Page 21: Lump’s only repeated two words; one by Simon Hurt and one by Alfred, except he’s only supposed to be impersonating Alfred. Hm. Batman shows the kind of badass resolve he always has throughout the Morrison run, except that Lump isn’t an invader in Bruce’s mind, Bruce has been shoved into Lump’s. I’m not sure why Alfred just gave himself away here, though; as far as I can guess, Lump, as Alfred, is trying to take the contents of the Black Casebooks to use them to discover what drives Batman, much as Simon Hurt did.

Page 22: I’m guessing this page is Lump activating Alfred’s account of the world without Batman.

Page 23: These are Simyan and Mokkari, the Evil Factory, Darkseid’s Josef Mengeles who have been operating on and studying Batman since his capture in Final Crisis #2.

Page 24: And that’s the machine he’s stuck in.

33 Comments »

  1. I assumed page ten was literally scores of letters from All The Girls Bruce Has Loved Before, not just Julie.

    Comment by Chris Eckert — December 4, 2008 @ 4:56 am

  2. The Eraser seems like a very specific character to be using there. Considering his name and abilities and what’s going on in this issue, do you think there might be a higher reason why Morrison included him in that page than as an easter egg?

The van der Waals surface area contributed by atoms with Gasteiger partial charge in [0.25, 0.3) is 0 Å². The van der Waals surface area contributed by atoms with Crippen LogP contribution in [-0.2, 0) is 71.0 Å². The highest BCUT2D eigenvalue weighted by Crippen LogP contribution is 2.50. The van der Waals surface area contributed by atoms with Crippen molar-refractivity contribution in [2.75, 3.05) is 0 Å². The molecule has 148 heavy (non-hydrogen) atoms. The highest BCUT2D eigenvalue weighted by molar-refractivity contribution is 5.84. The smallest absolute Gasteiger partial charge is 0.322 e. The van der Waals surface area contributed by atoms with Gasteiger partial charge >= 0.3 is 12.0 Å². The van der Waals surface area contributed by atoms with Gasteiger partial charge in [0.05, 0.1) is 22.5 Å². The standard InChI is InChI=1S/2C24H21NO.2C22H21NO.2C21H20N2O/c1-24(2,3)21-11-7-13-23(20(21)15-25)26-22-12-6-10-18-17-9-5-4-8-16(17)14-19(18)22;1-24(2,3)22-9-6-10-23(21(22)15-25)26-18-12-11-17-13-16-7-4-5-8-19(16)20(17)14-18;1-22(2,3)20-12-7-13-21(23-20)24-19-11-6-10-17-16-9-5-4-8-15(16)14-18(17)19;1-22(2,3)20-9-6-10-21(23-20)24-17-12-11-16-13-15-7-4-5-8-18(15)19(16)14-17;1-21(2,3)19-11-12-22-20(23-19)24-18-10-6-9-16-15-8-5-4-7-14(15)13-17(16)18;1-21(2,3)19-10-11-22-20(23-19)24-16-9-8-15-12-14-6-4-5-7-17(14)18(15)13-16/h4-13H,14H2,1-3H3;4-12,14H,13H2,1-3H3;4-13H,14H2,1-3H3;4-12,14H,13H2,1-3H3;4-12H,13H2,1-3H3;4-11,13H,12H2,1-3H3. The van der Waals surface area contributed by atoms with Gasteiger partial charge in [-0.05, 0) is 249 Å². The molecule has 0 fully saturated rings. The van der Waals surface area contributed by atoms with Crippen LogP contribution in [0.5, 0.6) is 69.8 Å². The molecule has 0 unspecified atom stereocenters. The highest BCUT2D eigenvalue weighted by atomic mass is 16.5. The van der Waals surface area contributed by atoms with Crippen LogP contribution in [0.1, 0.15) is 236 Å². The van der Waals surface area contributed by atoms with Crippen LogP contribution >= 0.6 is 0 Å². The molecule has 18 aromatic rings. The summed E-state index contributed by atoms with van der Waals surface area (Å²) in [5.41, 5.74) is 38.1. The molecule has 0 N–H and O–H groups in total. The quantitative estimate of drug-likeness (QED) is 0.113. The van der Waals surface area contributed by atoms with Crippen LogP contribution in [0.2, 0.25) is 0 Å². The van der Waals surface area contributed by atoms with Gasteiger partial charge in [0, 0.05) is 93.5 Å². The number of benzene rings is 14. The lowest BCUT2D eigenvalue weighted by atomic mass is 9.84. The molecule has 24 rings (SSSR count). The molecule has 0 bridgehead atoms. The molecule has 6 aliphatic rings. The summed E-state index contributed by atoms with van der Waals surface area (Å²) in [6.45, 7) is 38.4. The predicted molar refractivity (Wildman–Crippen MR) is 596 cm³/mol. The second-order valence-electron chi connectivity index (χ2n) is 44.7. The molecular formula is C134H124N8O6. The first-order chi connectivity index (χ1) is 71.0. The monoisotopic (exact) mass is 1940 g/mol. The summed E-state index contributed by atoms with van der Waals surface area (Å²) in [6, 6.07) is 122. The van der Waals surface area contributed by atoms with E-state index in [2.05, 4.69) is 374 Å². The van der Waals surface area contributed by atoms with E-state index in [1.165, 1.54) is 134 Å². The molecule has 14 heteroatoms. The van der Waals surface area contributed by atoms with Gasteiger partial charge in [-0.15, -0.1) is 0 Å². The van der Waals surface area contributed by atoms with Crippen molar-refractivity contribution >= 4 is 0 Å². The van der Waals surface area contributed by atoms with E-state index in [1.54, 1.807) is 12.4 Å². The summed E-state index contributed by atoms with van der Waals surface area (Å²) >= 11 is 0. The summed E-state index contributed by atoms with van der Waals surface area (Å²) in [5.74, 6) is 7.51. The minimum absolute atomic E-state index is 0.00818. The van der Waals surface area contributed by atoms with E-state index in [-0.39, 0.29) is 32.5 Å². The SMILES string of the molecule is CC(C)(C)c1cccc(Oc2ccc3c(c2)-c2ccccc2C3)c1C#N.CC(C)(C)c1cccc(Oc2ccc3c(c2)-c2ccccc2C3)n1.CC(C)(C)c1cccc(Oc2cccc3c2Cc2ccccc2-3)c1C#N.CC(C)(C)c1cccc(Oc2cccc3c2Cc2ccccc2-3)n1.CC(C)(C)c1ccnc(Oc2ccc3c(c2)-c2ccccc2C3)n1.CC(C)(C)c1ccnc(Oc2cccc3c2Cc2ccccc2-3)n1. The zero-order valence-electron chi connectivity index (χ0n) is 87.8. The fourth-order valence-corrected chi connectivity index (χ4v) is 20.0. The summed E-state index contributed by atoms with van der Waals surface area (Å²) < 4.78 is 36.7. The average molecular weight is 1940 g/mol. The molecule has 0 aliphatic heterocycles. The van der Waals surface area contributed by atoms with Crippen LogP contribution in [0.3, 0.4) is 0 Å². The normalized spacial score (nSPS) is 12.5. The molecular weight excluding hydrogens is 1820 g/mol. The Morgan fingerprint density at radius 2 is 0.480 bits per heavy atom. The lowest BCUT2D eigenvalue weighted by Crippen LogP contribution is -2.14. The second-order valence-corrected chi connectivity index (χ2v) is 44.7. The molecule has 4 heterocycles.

Comment by Super-Dad — December 4, 2008 @ 7:53 am

  3. Isn’t that huge crown from King Joker? I think it was from a crossover with Hulk or something.

    Comment by Dweller — December 4, 2008 @ 9:37 am

  4. The Bat Radia could be a reference to the ZEA adventure actually happening, or it could be a false memory caused by Batman’s constant exposure to fear gas, Joker venom, plant pheromones, and Croc’s sewer smell.

    Comment by HitTheTargets — December 4, 2008 @ 12:58 pm

  5. Not only does it have a “cold engine,” the Sidewinder’s wheels are mounted sideways. GENIUS

    Comment by Ryan — December 4, 2008 @ 2:19 pm

  6. So, obviously my brain doesn’t work anymore but how, exactly, did Alfred give himself away? I read that bit a few times (albeit while sick) and it’s just not sticking…

    Comment by Jack Tango — December 4, 2008 @ 2:19 pm

  7. I’ve got a few thoughts about that (& other things) over at http://finalcrisisannotations.blogspot.com/2008/12/batman-682.html . But I want to state for the record that David totally beat me to it.

    Comment by Douglas — December 4, 2008 @ 2:25 pm

  8. Just to put the X-men in perspective, you could say that Chuck Austen also touched on the issues of evolution and natural selection…..except he used unkillable wolfmen as a seperate path of human evolution and every issue of it was god-awful…….there’s always something to be said about the execution…

    Comment by Nick — December 4, 2008 @ 2:29 pm

  9. Hey, thanks Douglas Wolk!

    Comment by Jack Tango — December 4, 2008 @ 2:31 pm